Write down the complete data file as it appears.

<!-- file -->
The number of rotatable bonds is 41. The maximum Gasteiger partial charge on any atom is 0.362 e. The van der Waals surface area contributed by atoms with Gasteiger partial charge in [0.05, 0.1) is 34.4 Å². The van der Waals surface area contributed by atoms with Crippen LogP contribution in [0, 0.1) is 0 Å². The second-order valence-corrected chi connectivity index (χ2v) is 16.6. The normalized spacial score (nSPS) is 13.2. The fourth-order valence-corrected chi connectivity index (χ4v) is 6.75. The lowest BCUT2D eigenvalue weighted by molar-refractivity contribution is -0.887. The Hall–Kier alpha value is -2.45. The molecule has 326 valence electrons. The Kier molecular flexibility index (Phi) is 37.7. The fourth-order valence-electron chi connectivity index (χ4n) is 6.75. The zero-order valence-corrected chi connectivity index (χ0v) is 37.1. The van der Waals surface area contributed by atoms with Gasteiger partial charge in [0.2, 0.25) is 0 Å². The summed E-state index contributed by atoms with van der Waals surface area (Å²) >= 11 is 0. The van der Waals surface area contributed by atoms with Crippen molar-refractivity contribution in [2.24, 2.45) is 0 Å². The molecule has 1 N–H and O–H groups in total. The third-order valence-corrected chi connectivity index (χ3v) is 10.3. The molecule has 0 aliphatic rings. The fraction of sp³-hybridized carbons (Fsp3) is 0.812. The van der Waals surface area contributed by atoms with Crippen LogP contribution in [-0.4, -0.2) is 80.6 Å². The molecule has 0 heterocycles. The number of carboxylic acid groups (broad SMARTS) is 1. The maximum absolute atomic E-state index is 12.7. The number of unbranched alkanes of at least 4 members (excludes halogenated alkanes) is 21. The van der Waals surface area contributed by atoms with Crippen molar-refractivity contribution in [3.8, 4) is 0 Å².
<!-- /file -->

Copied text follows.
The number of rotatable bonds is 41. The maximum Gasteiger partial charge on any atom is 0.362 e. The van der Waals surface area contributed by atoms with Gasteiger partial charge in [0.05, 0.1) is 34.4 Å². The van der Waals surface area contributed by atoms with Crippen LogP contribution in [0, 0.1) is 0 Å². The second-order valence-corrected chi connectivity index (χ2v) is 16.6. The normalized spacial score (nSPS) is 13.2. The fourth-order valence-corrected chi connectivity index (χ4v) is 6.75. The lowest BCUT2D eigenvalue weighted by molar-refractivity contribution is -0.887. The Hall–Kier alpha value is -2.45. The molecule has 326 valence electrons. The Kier molecular flexibility index (Phi) is 37.7. The fourth-order valence-electron chi connectivity index (χ4n) is 6.75. The zero-order valence-corrected chi connectivity index (χ0v) is 37.1. The van der Waals surface area contributed by atoms with Gasteiger partial charge in [0.2, 0.25) is 0 Å². The summed E-state index contributed by atoms with van der Waals surface area (Å²) >= 11 is 0. The van der Waals surface area contributed by atoms with Crippen molar-refractivity contribution in [2.24, 2.45) is 0 Å². The molecule has 1 N–H and O–H groups in total. The third-order valence-corrected chi connectivity index (χ3v) is 10.3. The molecule has 0 aliphatic rings. The fraction of sp³-hybridized carbons (Fsp3) is 0.812. The van der Waals surface area contributed by atoms with Crippen LogP contribution in [-0.4, -0.2) is 80.6 Å². The molecule has 0 heterocycles. The number of carboxylic acid groups (broad SMARTS) is 1. The maximum absolute atomic E-state index is 12.7. The number of unbranched alkanes of at least 4 members (excludes halogenated alkanes) is 21. The van der Waals surface area contributed by atoms with Crippen molar-refractivity contribution in [3.8, 4) is 0 Å².